The three figures 701 immediately before the unit description M/S~Velocity in Metres Per Second~ are the relevant code, and you should use it whenever you need to refer to a velocity later in the file. If there is no 034 Units Abbreviation blockette for velocity in the file, you can add this one (changing the 701 to some other unique code if necessary.) Other common 034 Units Abbreviation blockettes are:

0340031702M~Position~in~Metres~ 0340059703M/S**2~Acceleration in Metres Per Second Squared~ 0340020704V~Voltage~ 0340019705C~Counts~

The sensor

The first stage in the process of converting ground motion to the final data stream is the response of the sensor. This is described in two blockettes:

  1. the transfer function, described in a 053 Response (Poles & Zeros) blockette, and
  2. the sensor sensitivity, described in a 058 Channel Sensitivity/Gain blockette.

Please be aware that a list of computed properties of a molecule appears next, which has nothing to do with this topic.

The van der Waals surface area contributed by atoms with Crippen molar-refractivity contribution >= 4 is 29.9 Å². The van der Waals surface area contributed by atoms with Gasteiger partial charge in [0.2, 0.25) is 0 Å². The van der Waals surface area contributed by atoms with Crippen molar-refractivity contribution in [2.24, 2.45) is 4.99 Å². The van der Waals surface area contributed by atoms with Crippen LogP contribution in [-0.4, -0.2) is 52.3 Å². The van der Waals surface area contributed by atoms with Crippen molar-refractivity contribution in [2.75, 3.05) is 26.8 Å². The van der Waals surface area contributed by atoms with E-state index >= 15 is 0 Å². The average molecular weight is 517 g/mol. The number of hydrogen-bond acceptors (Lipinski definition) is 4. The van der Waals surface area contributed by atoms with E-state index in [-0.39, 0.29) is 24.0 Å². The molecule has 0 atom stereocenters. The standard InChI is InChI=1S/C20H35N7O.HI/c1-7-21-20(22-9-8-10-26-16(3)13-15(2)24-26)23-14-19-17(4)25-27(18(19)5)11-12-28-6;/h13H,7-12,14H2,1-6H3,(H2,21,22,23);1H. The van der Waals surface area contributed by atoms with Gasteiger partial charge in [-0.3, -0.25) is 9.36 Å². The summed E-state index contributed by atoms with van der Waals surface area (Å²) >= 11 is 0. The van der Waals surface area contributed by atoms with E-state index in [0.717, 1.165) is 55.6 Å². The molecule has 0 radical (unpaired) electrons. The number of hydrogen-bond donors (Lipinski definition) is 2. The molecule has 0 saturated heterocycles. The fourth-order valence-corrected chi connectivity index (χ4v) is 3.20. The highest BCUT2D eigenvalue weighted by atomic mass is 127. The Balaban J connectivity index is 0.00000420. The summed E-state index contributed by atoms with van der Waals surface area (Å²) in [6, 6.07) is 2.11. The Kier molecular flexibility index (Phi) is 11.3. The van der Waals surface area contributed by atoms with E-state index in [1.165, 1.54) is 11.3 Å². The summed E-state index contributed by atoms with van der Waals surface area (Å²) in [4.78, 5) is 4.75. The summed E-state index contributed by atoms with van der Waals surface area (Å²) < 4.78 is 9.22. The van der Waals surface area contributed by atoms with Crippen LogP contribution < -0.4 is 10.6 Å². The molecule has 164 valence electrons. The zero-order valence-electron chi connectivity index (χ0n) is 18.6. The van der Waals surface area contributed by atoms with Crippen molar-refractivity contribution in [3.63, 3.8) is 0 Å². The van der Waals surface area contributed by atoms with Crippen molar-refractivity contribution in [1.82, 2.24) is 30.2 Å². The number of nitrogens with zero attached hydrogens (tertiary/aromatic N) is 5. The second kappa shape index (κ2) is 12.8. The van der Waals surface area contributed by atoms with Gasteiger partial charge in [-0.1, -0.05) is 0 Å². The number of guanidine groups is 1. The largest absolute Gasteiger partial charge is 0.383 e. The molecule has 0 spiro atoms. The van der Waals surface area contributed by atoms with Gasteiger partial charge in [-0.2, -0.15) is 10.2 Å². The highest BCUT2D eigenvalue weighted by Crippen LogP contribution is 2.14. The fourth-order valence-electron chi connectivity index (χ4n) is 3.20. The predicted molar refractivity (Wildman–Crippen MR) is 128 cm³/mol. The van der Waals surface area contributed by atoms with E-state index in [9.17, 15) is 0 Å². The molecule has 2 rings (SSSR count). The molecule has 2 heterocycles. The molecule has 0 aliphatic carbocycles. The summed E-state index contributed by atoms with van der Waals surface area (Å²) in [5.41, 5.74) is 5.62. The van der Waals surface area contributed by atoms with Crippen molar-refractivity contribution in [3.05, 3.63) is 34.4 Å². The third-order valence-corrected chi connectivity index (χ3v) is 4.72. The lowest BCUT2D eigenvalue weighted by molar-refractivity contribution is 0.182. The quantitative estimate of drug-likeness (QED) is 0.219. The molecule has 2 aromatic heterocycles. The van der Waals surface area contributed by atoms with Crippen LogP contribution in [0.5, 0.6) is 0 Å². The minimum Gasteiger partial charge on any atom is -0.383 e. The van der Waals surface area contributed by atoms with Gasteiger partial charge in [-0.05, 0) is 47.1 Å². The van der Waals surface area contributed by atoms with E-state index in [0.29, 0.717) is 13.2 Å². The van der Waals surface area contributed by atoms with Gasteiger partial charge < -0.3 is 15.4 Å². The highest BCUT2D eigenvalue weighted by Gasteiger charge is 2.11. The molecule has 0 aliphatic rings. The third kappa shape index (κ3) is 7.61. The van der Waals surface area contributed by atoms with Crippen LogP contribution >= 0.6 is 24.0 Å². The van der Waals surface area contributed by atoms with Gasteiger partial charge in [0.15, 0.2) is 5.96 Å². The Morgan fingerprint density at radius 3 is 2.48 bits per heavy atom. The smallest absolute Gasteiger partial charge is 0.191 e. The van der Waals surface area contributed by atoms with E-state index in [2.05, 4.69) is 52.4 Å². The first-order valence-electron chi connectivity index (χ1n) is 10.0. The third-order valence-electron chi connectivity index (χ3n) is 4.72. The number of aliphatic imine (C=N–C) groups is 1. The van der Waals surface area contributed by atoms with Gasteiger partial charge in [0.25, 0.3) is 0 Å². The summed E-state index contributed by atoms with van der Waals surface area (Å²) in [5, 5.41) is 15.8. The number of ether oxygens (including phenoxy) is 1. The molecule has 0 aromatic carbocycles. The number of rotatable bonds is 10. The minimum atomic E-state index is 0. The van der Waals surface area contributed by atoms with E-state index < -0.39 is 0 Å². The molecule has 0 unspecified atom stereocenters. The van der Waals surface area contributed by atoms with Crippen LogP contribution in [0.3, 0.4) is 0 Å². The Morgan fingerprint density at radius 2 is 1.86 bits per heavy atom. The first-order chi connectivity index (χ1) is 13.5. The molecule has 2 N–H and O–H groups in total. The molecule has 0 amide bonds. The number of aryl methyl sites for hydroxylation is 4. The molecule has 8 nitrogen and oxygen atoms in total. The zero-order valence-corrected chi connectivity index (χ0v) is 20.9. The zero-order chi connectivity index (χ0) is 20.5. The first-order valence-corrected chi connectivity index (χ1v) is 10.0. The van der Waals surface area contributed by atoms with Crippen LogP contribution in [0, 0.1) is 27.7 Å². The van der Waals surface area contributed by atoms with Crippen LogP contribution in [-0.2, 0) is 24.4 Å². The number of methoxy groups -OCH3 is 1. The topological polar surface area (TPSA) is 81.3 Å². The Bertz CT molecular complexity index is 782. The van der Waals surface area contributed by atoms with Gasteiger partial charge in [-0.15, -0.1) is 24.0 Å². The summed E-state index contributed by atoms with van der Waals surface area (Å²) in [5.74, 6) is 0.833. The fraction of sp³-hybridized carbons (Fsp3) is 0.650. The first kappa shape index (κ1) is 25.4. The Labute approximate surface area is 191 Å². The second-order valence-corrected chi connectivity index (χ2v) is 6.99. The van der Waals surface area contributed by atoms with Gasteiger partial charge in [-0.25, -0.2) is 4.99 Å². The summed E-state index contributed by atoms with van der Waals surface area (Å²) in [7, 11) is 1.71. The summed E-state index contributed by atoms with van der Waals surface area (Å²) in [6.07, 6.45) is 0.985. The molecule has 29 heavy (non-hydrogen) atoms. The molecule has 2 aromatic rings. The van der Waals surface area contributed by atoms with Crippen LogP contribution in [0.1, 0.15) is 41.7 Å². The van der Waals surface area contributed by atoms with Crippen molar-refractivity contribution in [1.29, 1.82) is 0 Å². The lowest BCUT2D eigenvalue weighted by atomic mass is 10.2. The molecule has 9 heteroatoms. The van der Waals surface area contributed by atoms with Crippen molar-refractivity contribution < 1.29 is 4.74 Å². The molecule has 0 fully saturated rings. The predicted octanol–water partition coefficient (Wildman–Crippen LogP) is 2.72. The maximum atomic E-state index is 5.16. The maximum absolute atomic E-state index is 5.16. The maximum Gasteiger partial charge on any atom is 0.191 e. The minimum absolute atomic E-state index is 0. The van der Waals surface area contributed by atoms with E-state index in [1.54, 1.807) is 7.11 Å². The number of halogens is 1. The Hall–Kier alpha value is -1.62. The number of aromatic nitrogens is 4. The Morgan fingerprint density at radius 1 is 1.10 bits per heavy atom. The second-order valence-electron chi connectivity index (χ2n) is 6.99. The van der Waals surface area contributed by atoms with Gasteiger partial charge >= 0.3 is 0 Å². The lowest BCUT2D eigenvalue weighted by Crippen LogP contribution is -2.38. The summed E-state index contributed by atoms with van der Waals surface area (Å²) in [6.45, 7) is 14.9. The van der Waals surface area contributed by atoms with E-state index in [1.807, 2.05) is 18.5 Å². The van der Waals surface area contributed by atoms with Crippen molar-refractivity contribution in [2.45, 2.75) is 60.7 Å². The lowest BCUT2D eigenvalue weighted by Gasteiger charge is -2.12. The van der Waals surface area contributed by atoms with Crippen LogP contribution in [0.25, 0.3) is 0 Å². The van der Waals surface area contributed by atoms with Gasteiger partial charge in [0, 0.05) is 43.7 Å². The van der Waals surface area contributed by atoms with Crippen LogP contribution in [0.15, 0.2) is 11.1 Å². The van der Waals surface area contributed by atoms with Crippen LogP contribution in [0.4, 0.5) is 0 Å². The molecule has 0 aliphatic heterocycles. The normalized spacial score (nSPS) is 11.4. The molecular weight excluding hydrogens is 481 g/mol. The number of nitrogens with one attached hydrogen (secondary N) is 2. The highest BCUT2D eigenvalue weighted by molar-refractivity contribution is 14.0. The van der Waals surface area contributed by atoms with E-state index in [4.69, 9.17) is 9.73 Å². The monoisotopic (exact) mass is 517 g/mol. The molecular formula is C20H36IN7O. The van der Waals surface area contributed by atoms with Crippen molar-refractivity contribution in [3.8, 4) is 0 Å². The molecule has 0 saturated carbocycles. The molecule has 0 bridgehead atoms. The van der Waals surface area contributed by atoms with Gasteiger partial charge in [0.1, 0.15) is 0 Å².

Poles and zeros

The transfer function of the instrument is expressed in terms of its poles and zeros in an 053 Response (Poles & Zeros) blockette:

0530382B 1701704 7.87395E+00 5.00000E-02 3 0.00000E+00 0.00000E+00 0 .00000E+00 0.00000E+00 0.00000E+00 0.00000E+00 0.00000E+00 0.00000E+0 0-1.27000E+01 0.00000E+00 0.00000E+00 0.00000E+00 4-1.96418E-03 1.96 418E-03 0.00000E+00 0.00000E+00-1.96418E-03-1.96418E-03 0.00000E+00 0 .00000E+00-6.23500E+00 7.81823E+00 0.00000E+00 0.00000E+00-6.23500E+0 0-7.81823E+00 0.00000E+00 0.00000E+00

This can be broken down into the following fields:

Sensor sensitivity

The next blockette required is an 058 Channel Sensitivity/Gain blockette to describe the sensitivity of the sensor:

0580035 1 3.00000E+03 1.00000E+00 0

Here the fields in use are:

The digitiser

In a SEED file, the conversion of analogue voltage into a digital signal is described in three blockettes:

  1. a transfer function, described in a 054 Response (Coefficients) blockette,
  2. a sampling process, described in a 057 Decimation blockette, and